Two inmates of Polmont young offenders institution have died within a
few days of each other. They were Liam Kerr, 19, after an 'incident'
of an undisclosed nature, and Robert Wagstaff, 18. Both were sentenced
last year in the same sheriff court (Paisley).
Did they know each other? Were their deaths connected in some way? We can do no more than speculate. How did they die? Again we have not been told. What crimes had they committed? The authorities aren’t saying and neither case crops up on an internet trawl.
The details are not so much sketchy as almost non-existent. The official statement from the Scottish Prison Service retreats behind the familiar mantra of ‘no suspicious circumstances’ (usually a euphemism for suicide), adding that next-of-kin have been informed and that 'fatal accident inquiries may take place in due course'.
May? Unless there has been an unobserved change in the law, they must
take place. In cases of death in custody, there is no discretion. It
is odd that the press office of the Scottish Prison Service seems to
believe there is.
The story surfaced briefly on BBC Scotland's news website yesterday afternoon but by the evening it had gone. The newspapers have little
to add. We shall hear no more of Liam Kerr and Robert Wagstaff until
the obligatory inquiries, and we shall probably hear no more of them
even then. Deaths in custody rarely excite much public curiosity.
I have a personal reason for mentioning these ones.
Many years ago, I went to Polmont as a visitor and hanger-on. I was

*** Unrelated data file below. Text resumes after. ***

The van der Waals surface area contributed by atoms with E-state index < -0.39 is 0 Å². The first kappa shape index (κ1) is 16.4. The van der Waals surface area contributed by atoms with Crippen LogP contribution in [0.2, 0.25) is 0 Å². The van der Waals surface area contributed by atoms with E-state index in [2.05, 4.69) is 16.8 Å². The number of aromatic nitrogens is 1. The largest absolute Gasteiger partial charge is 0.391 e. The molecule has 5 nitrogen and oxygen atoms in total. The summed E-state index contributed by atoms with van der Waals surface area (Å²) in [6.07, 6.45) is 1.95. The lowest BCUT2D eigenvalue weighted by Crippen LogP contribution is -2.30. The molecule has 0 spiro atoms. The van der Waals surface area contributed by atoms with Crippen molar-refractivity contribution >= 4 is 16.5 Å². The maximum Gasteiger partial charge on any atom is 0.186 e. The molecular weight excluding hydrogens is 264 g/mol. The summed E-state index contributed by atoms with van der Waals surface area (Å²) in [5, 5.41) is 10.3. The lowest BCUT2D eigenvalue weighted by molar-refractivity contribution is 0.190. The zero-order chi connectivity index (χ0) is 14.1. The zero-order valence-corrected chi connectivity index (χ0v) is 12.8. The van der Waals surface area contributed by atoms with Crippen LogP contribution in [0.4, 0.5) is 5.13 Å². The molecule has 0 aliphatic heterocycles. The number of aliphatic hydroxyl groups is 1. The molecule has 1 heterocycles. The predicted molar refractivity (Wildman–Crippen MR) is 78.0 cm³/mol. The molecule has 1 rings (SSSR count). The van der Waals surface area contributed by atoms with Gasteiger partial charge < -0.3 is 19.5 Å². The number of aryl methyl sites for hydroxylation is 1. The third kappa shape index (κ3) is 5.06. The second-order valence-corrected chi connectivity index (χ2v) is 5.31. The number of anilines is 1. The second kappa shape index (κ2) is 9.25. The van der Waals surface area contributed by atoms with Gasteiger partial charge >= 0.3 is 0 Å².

about 10 years old. My father’s company of strolling players believed
in taking theatre to the people, and one night they took theatre to
the borstal (as it was known in those days). I have long forgotten
which of their repertoire of homespun comedies they inflicted on this
captive audience, but I have never forgotten the unique quality of the
experience as I watched it unfold from the wings.
In the packed recreation hall, the atmosphere was raucous even before the curtain went up. A loud cheer greeted the first appearance of the actors, whose every exchange of dialogue provoked uncontrolled hilarity. Struggling to be heard above the din, they were soon competing with an irreverent commentary on the implausibility of the plot from some wag in the stalls. It was chaos. It was anarchy.
The company, sweat pouring off their faces, battled on until the blessed respite of the interval, when my father gave them a pep talk
and propelled them back on stage for Act II. At the end of the ordeal,
a roar erupted with thunderous stamping of feet. The ovation lasted
several minutes until finally officers cleared the hall and the boys
returned to their cells.
But the most remarkable part of the evening was still to come. Before the exhausted visitors boarded the company bus, they turned back to
have a last look at Polmont borstal and saw hundreds of small faces behind
barred windows waving them goodbye. It is one of the few outstanding
memories of my childhood, and it has never ceased to fill me with pity.
I knew nothing then of what went on in borstals. The institutions were